- Geoffrey Maloney
- Nathan Burrage
- Felicity Dowker
- Bill Congreve
- Latency by Simon Petrie
- The Bunyipslayer by Lachlan Huddy
- Things that Dead People Do by Geoffrey Maloney
- Fragments of the Fractured Forever by Nathan Burrage
- After the Jump by Felicity Dowker
- The Traps of Tumut by Bill Congreve
- Death's Daughter and the Clockmaker by Thoraiya Dyer
- Xtreme Science: A Feast for the Census by Patricia L O'Neill
- An Interview with Trudi Canavan by Kate Forsyth
- Science Fiction & Horror Book Reviews by Keith Stevenson
This is the most exciting issue of Aurealis yet, for me. I’ve been in the job for three years. I’ve got to know a lot of people primarily by email communication, some in person via conventions and some by coffee. In this issue the reader will read the fruition of those developing relationships.
Geoffrey Maloney and Bill Congreve have been wonderful mentors to me during my editorship. They embraced my unheralded entry into the SF community and editorship of Aurealis with warm and openness that does them credit as people and as long standing members of this vibrant community. In this issue I conclude the couplet of stories by Geoffrey Maloney. When I first read Through a Lens Darkly I was shocked by the uncompromising language and scenery of the story. And dismayed that such a horrific joke might be played on someone. I had an illuminating discussion with the author that opened my eyes to the thoughtfulness and rigid intellectualism of an author reaching the peak of his writing. Things That Dead People Do is the culmination of this extraordinary series of stories.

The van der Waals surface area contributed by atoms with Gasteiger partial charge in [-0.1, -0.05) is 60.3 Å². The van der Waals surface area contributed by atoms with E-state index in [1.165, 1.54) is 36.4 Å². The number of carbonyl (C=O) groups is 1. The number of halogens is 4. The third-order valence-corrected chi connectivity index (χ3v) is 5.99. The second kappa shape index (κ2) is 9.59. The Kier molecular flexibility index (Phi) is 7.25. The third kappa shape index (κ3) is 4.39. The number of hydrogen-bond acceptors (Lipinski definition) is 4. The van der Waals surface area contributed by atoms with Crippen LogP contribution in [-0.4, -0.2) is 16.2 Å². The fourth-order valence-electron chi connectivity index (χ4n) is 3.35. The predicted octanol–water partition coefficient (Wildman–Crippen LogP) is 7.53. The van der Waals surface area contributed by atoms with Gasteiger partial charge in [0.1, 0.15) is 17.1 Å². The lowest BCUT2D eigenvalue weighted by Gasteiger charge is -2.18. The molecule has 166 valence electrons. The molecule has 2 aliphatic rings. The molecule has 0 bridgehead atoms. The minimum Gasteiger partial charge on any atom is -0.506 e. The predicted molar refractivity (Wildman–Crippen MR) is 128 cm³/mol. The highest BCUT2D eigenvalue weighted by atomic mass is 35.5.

Australian bush horror stories have a long history of publication in this country. Marcus Clarke, Henry Lawson and Joseph Furphy (writing as Tom Collins), Barbara Baynton and Arthur Upfield all wrote short horror stories for newspapers and magazines to help make ends meet. I have had great joy in presenting to the readership a sprinkling of contemporary bush horror in each issue. Bill Congreve gives us The Traps of Tumut a thoughtful ghost story. Bill’s story is evocative of the Australian highlands town, where cold lakes and deep valleys hide terrible secrets.
This issue highlights the developing relationships that are being established with new and established authors. Nathan Burrage has been a regular contributor to Australian speculative fiction since 2001, when his first published work appeared in issue 27/28 of Aurealis. His work can be characterised as strongly Australian in flavour and international in scope. This issue introduces Lachlan Huddy to the speculative fiction community with one of the strongest and most original uses of Australian mythological creatures that I have ever read. Lachlan’s The Bunyipslayer is remarkable for the brutal originality through which the author presents a post apocalyptic setting. The names Felicity Dowker, Thoraiya Dyer and Simon Petrie are all young Australian speculative fiction writers whose work is getting stronger and better.
Stuart Mayne – Editor